Flowering Hawthorn - the cue to celebrate

Each year in Edinburgh on the evening of 30th April begins a spectacular Beltane celebration up on Calton Hill.  Starting in 1988 an eclectic group of professional musicians, dancers and academics devised a contemporary celebration that is now an evolving, volunteer, outdoor theatrical event.

Waiting for sunset on Calton Hill

Drawing upon historical records, ritual dance, drumming and symbolic storytelling the event retells the story of the Greenwood Marriage of the May Queen and the Green Man. This year in particular it came just a day on the heels of the royal wedding so one could swing between a very current and a very ancient marriage celebration all in the same weekend!

The May Queen Arrives

Entering the Fire Arch

 

Opening Ceremonies

 

Before its current location, the early events were set upon Arthur’s Seat and were not just a celebration of culture but also a protest of the then Thatcher government’s restrictions on the rights of to gather.  What started out as a free community event now sells out the 12,000 tickets (costing £6) that they are allotted each year by the city.  I also hear from very reliable sources that it is not quite as wild (or nudie) as it was in those early days.

If you can’t get to Edinburgh you can have your own Beltane celebration wherever you may reside.  The basic themes are of “out with the old and in with the new”, hopes for prosperity, good luck and blowing off steam from the winter.  The colours of Beltane are red and white, and a good amount of green for the Green Man himself.  Light a fire or candle at sunset and try to (safely) keep it going until dawn when your night of unabashed merriment should end with the washing of your face in the fresh dew of May Day.  If you happen to be face down in said grass by them, well two birds one stone I guess.

Blue Dancer

For those of a more decorous manner a backyard BBQ with friends is the perfect way to herald Beltane.  Be sure to gather lots of flowers for decoration and the women should feel free to pop a few fresh buds into their hair.  The menu should reflect the wildness of the original event so this is the time to break out the wild salmon and maybe some venison.  One of the main traditions of Beltane gone by would be to drive the cattle over the embers or even between two fires as a blessing, so maybe not so much with the beef or lamb for this occasion.

You can also gather the welcome fresh bounty of springtime with asparagus, spinach and of course strawberries!  I am going to experiment with cooking my Salmon on a Plank of Ashwood as the natives of Northwest America would have done, for additional flavour and to save time and effort on the washing up if things get out of hand, so watch this space.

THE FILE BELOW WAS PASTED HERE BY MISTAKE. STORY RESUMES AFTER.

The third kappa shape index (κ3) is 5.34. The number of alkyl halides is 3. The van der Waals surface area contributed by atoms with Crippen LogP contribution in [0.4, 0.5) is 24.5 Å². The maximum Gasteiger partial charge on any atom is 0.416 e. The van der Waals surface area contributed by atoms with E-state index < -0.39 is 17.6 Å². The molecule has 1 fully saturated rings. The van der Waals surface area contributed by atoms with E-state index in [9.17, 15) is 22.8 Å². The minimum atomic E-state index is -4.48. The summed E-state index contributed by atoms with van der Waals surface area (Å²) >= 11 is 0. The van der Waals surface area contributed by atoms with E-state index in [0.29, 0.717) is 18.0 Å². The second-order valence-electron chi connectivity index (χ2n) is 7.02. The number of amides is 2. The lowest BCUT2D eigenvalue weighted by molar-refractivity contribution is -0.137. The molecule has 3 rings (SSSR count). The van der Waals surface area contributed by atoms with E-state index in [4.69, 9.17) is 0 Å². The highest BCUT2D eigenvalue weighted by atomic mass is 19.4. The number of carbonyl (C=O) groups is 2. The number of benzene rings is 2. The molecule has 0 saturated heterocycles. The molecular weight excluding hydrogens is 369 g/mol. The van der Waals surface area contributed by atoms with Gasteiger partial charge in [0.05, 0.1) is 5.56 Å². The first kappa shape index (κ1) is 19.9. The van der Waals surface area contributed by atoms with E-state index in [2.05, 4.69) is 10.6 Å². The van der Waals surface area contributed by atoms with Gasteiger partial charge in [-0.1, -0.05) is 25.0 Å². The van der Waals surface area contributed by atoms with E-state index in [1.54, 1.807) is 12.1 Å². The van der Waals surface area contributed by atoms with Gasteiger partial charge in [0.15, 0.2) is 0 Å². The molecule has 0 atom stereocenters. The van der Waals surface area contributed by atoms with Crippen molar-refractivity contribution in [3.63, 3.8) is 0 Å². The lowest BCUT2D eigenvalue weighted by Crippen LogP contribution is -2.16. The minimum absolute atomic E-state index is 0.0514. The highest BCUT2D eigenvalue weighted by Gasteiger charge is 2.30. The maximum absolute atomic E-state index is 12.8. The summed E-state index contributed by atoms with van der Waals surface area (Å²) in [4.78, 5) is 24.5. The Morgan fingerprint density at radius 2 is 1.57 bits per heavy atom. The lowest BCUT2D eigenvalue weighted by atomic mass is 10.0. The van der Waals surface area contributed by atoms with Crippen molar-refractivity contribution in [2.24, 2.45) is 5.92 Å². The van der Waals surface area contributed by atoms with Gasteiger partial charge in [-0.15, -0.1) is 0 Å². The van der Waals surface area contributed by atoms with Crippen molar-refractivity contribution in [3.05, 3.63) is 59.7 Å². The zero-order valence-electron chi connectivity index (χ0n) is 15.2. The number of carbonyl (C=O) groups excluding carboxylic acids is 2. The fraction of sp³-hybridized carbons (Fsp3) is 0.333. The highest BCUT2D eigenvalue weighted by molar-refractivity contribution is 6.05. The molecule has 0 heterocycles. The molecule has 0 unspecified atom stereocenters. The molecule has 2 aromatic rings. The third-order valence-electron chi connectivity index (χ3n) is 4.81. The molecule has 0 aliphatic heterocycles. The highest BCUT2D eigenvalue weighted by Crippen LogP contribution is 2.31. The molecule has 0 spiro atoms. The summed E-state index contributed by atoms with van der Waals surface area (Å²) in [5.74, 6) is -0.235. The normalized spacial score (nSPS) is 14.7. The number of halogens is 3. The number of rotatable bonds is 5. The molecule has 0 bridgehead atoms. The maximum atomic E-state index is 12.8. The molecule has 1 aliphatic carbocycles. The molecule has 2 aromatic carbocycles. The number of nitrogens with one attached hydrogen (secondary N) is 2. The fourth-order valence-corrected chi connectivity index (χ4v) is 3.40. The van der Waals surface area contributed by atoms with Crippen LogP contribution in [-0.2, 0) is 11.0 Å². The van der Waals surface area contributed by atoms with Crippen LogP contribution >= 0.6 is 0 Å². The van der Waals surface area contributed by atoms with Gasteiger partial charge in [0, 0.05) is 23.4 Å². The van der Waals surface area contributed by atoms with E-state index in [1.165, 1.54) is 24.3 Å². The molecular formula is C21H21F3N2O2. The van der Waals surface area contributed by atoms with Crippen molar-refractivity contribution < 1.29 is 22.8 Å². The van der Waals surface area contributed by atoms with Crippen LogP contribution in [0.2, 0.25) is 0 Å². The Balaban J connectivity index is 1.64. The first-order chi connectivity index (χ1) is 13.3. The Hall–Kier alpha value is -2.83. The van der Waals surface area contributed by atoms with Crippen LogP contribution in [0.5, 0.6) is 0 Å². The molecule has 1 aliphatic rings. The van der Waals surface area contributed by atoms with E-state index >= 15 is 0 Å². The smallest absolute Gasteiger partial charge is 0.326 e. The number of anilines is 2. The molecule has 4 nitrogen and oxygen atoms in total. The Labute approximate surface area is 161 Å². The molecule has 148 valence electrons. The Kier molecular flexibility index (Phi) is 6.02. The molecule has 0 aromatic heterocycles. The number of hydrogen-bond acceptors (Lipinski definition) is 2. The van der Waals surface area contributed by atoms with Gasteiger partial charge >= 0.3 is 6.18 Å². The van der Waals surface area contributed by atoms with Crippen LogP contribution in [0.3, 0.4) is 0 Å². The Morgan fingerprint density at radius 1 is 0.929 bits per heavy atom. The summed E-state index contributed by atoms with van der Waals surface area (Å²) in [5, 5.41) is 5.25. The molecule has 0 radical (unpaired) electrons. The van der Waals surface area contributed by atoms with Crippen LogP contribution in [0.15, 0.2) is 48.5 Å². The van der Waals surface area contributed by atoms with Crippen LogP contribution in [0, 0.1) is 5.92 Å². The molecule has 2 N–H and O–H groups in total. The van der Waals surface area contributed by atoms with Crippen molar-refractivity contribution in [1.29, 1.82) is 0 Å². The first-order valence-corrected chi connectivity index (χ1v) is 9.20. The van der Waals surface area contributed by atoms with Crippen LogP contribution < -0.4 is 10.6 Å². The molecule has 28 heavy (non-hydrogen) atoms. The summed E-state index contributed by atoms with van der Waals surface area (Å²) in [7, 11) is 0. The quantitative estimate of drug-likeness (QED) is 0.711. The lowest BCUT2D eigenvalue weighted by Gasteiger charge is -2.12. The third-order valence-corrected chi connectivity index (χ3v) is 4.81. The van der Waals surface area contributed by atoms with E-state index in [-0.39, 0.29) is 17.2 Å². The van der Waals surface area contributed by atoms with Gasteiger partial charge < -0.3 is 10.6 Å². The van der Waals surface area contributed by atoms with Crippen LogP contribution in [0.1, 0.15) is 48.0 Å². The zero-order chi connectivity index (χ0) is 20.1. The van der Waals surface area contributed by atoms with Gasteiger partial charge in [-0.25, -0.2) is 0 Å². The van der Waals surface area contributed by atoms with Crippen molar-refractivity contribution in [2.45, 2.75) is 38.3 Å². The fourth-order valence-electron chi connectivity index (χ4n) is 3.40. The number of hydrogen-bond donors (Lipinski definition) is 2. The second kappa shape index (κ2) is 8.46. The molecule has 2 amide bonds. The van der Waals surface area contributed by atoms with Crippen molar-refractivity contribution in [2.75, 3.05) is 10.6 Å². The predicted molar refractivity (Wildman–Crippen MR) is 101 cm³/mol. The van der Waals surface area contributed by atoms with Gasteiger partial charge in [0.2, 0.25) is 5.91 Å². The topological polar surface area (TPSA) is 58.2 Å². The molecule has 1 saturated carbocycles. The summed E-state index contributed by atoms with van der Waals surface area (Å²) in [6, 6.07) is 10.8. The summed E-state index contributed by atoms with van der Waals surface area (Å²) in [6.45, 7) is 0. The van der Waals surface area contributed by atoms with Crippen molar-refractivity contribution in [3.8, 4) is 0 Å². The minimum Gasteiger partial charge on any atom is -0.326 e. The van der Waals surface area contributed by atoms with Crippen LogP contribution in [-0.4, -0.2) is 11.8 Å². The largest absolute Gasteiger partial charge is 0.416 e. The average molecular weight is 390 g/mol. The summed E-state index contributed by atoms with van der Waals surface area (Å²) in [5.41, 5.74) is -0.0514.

Welcome Summer!

Scottish Sea Glass

Scottish Sea Glass

About a year and a half ago, I had the pleasure of meeting a lovely woman named Gaynor, who had just started up her own jewelry business created from sea glass that she found on the beach.  It was astounding! (All photos courtesy of Gaynor Hebden-Smith)

Emerald Sea Glass Commission March 2011

She had always enjoyed spending time at the beach, and as her husband would train for his open water swimming (bbrrrrrrr!) she  would while away the hours with her kids gathering treasures that they found on the shoreline.  Viola, a business was born.

Cornflour Blue Sea Glass with "Scottish Sweetheart" Hole

Each piece of sea glass, also known as mermaid tears or sea jewels, is in the state that it was formed by nature.  With only a wash and perhaps a small adornment such as the “Sweetheart” hole above, pieces are chosen and designed around their existing shape.

Blue Sea Glass (9 Pieces) Direct to Chain

Not shying away from the fact that these “jewels” are the result of littering, Gaynor relishes how nature can create such beauty out of others carelessness.  She is also garnering great local history such as the previous existence of a medicine bottling plant that specialised in the deep blue glass as in the above necklace, and even how pubs used to get around their refuse collection by dumping their bottles in the water.  Old maps with coastal pubs = shoreline bonanza!

Red Sea Glass Commission March 2011

Gaynor not only selects and designs the pieces herself but she is happy to take commissions.  Whether you found a piece of sea glass on your honeymoon or in your daily walk with your dog, she can create a piece with your personal treasure.  She even records the location of everything she collects so you can request that your piece originates from a place of special importance to you.

Multi-coloured Seas Glass Direct to Chain
This is one of my favourite pieces.  To me is just shouts sunshine, summertime and beaches and all the fun they entail.   For more information check out the Scottish Sea Glass website, www.scottishseaglass.co.uk and browse for yourself.
 
PS This is not an advertisement just wanted to share this groovy stuff from a lovely colleague!